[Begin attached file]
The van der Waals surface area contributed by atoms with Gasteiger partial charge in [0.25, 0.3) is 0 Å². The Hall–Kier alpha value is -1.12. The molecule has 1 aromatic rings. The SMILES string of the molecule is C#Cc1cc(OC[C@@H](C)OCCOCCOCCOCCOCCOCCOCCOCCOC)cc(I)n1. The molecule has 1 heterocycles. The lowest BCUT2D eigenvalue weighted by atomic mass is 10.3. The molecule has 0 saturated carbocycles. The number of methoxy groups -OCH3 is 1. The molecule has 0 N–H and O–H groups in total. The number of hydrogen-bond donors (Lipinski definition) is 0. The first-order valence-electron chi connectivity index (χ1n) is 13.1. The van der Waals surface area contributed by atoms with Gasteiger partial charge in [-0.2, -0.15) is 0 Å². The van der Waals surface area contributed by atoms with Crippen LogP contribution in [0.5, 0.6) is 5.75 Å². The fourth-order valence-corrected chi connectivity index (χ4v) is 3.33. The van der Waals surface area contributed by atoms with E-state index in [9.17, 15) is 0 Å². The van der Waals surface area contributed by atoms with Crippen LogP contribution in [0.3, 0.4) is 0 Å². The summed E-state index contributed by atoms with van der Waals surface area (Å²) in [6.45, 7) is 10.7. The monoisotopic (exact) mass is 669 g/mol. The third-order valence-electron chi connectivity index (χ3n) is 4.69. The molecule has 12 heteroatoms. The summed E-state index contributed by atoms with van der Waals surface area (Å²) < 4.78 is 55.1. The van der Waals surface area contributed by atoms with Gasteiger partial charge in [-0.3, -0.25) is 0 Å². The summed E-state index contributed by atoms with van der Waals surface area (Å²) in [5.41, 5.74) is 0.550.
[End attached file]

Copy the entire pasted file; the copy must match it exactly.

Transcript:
The van der Waals surface area contributed by atoms with Gasteiger partial charge in [0.25, 0.3) is 0 Å². The Hall–Kier alpha value is -1.12. The molecule has 1 aromatic rings. The SMILES string of the molecule is C#Cc1cc(OC[C@@H](C)OCCOCCOCCOCCOCCOCCOCCOCCOC)cc(I)n1. The molecule has 1 heterocycles. The lowest BCUT2D eigenvalue weighted by atomic mass is 10.3. The molecule has 0 saturated carbocycles. The number of methoxy groups -OCH3 is 1. The molecule has 0 N–H and O–H groups in total. The number of hydrogen-bond donors (Lipinski definition) is 0. The first-order valence-electron chi connectivity index (χ1n) is 13.1. The van der Waals surface area contributed by atoms with Gasteiger partial charge in [-0.2, -0.15) is 0 Å². The van der Waals surface area contributed by atoms with Crippen LogP contribution in [0.5, 0.6) is 5.75 Å². The fourth-order valence-corrected chi connectivity index (χ4v) is 3.33. The van der Waals surface area contributed by atoms with E-state index in [9.17, 15) is 0 Å². The van der Waals surface area contributed by atoms with Crippen LogP contribution in [0.3, 0.4) is 0 Å². The summed E-state index contributed by atoms with van der Waals surface area (Å²) in [6.45, 7) is 10.7. The monoisotopic (exact) mass is 669 g/mol. The third-order valence-electron chi connectivity index (χ3n) is 4.69. The molecule has 12 heteroatoms. The summed E-state index contributed by atoms with van der Waals surface area (Å²) < 4.78 is 55.1. The van der Waals surface area contributed by atoms with Gasteiger partial charge in [-0.3, -0.25) is 0 Å². The summed E-state index contributed by atoms with van der Waals surface area (Å²) in [5.41, 5.74) is 0.550.